Accumulation of energy
The main question when planning the installation of a photovoltaic power plant in the house is: what will we do with surplus energy? Is it worth accumulating this electricity, sending it to heating, or selling it back to the grid?
Storing energy in batteries
Surpluses from PV production are thus transferred to energy storage. You can then use it at night, when energy is not produced, or, for example, during a power outage. A typical situation occurs when a person is at work or anywhere else during the summer and comes home only in the evening.
He turns on the washing machine, the dishwasher, the TV, and cooks, all thanks to the battery. If he didn’t have it, he would have to draw electricity for all these appliances and electronic joys from the grid. At once, the savings will be very small and the payback is prolonged.
In addition, the size of the subsidy increases when purchasing a PV system with a battery.
Returning energy back to the grid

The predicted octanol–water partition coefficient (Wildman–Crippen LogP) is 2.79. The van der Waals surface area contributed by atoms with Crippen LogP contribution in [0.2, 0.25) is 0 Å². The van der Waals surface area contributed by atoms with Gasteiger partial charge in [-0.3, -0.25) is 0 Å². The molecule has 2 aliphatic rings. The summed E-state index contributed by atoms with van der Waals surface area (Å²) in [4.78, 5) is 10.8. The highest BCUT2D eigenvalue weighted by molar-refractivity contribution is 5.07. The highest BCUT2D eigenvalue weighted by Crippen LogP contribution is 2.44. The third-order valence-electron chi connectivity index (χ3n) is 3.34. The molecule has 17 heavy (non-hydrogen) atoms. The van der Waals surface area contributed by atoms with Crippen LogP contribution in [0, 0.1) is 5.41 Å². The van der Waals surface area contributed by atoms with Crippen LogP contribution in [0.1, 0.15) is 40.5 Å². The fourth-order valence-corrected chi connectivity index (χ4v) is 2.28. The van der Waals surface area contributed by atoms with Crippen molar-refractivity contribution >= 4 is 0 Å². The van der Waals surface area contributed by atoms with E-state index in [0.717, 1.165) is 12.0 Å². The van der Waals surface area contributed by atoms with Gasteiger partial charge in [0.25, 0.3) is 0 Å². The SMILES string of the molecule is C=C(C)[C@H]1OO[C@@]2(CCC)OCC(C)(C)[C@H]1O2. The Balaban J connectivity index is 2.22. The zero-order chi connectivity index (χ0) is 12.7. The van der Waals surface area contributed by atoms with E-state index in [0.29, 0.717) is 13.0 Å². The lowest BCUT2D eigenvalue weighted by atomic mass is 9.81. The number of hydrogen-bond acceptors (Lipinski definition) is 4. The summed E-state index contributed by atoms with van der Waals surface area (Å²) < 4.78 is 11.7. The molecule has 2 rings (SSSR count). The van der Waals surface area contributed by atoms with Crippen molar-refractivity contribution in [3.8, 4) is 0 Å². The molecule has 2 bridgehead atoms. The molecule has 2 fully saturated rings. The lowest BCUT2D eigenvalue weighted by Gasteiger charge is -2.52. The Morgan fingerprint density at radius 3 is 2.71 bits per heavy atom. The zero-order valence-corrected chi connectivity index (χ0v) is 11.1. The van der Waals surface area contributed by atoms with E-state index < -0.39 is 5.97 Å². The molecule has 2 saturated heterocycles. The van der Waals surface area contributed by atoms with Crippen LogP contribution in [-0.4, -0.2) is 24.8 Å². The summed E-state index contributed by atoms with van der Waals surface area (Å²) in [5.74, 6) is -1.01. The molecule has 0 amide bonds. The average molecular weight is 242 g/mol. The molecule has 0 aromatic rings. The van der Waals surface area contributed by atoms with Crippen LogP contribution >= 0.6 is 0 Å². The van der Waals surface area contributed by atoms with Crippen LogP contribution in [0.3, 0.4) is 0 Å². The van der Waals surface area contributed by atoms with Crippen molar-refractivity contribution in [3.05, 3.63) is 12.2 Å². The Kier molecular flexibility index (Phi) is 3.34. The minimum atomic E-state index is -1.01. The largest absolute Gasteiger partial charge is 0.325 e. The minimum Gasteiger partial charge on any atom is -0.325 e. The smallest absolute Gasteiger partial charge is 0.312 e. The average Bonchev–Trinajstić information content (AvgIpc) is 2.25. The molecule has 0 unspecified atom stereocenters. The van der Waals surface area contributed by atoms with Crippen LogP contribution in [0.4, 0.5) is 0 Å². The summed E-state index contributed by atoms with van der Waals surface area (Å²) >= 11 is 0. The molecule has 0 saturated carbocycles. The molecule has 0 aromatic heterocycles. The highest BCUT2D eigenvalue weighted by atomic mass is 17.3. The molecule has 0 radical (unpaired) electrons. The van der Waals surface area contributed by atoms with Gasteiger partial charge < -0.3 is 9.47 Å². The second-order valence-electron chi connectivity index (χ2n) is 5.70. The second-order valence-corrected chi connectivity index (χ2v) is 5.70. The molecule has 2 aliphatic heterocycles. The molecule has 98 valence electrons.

Another possibility is to sell surpluses to one of the companies that buys this energy, and then you can take it back at a discounted price.
If you do not use all the energy produced by your PV plant, you can store the excess in a virtual battery in the grid and take it back at any time. When you collect your energy, you have a 100% discount on the power part of the electricity, but you also pay for the distribution costs, circuit breaker, monthly operation fee, taxes and more.
Saving energy for heating water
Photovoltaics with water storage is a simpler and cheaper solution than batteries. You can use excess energy to heat water in a boiler or swimming pool.
Thanks to more advanced technologies and cheaper production of photovoltaic cells, it is worthwhile to purchase a PV system with storage. The least advantageous option seems to be PV without storage, when you cannot sell, but return energy to the grid for free.
If you want to find out whether any of the above-described accumulation methods are beneficial for you, take advantage of free individual consultations with LOSKY specialists.
LOSKY has been engaged in the construction of solar panels since 2006, and from spring 2021 it is part of the industry association AKU-BAT, which brings together leading Czech experts in electric energy storage.